Amid Climate Crisis, Big Business Keeps Eye on Prize: Profit

From Common Dreams:

Investors and fossil fuel companies are slowly coming to acknowledge the reality of planetary climate change, but don’t expect solutions from their quarter

Jon Queally

Though the politicians continue to deny its possibility, some of the world’s largest corporations (many of them also its biggest polluters) are already planning for the likelihood of a carbon tax or other financial penalty for industry-generated emissions that are leading the globe towards climate catastrophe.

As the New York Times reports on Thursday:

A new report by the environmental data company CDP has found that at least 29 companies, some with close ties to Republicans, including ExxonMobil, Walmart and American Electric Power, are incorporating a price on carbon into their long-term financial plans.

Both supporters and opponents of action to fight global warming say the development is significant because businesses that chart a financial course to make money in a carbon-constrained future could be more inclined to support policies that address climate change.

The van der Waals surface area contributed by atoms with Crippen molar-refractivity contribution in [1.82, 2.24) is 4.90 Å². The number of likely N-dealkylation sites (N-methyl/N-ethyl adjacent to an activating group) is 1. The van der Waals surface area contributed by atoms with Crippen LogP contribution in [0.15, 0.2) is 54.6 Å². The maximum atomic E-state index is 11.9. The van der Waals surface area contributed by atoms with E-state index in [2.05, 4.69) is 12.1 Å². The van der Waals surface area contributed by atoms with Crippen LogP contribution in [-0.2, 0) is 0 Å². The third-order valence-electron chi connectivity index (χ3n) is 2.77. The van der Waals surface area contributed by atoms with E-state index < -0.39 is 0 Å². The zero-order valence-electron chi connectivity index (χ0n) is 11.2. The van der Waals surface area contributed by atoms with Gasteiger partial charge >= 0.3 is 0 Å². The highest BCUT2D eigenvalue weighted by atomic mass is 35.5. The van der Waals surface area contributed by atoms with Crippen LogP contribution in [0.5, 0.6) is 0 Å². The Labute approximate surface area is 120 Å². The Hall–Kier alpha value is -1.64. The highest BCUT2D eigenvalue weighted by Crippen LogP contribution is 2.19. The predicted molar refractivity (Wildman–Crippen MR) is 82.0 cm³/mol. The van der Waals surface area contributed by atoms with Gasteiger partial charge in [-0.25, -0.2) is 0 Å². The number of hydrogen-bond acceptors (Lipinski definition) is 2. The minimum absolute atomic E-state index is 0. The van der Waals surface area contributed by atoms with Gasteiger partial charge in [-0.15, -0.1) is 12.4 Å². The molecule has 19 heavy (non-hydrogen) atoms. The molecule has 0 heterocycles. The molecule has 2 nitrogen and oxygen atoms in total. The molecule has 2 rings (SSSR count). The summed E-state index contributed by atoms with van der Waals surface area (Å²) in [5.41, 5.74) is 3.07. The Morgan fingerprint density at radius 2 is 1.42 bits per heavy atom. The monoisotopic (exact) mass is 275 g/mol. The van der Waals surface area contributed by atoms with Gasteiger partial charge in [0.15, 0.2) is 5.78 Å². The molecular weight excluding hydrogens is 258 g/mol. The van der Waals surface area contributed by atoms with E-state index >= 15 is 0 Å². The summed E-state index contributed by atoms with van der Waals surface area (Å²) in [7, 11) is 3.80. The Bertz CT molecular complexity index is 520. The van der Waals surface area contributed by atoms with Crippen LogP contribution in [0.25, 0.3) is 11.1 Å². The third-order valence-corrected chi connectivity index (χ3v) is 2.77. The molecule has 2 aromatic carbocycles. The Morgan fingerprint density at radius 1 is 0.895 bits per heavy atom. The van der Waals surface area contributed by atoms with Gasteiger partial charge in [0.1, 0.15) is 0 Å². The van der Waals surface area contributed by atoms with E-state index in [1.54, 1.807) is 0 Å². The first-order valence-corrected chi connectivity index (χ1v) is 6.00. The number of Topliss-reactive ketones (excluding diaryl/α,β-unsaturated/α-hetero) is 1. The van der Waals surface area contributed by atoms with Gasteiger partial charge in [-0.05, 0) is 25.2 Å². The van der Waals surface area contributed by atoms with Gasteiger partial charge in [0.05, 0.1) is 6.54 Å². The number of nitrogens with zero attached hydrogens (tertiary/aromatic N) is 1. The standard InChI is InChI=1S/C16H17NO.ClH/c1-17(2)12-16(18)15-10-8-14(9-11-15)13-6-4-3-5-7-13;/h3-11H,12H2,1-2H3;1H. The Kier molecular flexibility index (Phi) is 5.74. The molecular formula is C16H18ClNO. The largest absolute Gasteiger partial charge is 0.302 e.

In a related but separate development, Inside Climate News reported earlier this week how Bloomberg financial services has introduced a new tool for professional analysts and traders who are already calculating how “companies might fare in the carbon-constrained economy” if and when some of the world’s largest energy companies are forced to leave untapped fossil fuels reserves in the ground.

As ICN’s Elizabeth Douglass reported:

In a move that underscores Wall Street’s growing unease over the business-as-usual strategy of the world’s fossil fuel companies, Bloomberg L.P. unveiled a tool last week that helps investors quantify for the first time how climate policies and related risks might batter the earnings and stock prices of individual oil, coal and natural gas companies.

The company’s new Carbon Risk Valuation Tool is available to more than 300,000 high-end traders, analysts and others who regularly pore over the stream of information that’s available through Bloomberg’s financial data and analysis service. The move significantly broadens and elevates the discussion of “stranded” or “unburnable” carbon reserves—expanding it beyond climate groups and sustainability investors to the desks of the world’s most active and influential investors and traders.

“It demonstrates that there’s demand for the information—more and more investors are interested in these issues,” said Ryan Salmon, senior manager of the oil and gas program at Ceres, a nonprofit that organizes businesses, investors and public interest groups interested in climate change and other issues.

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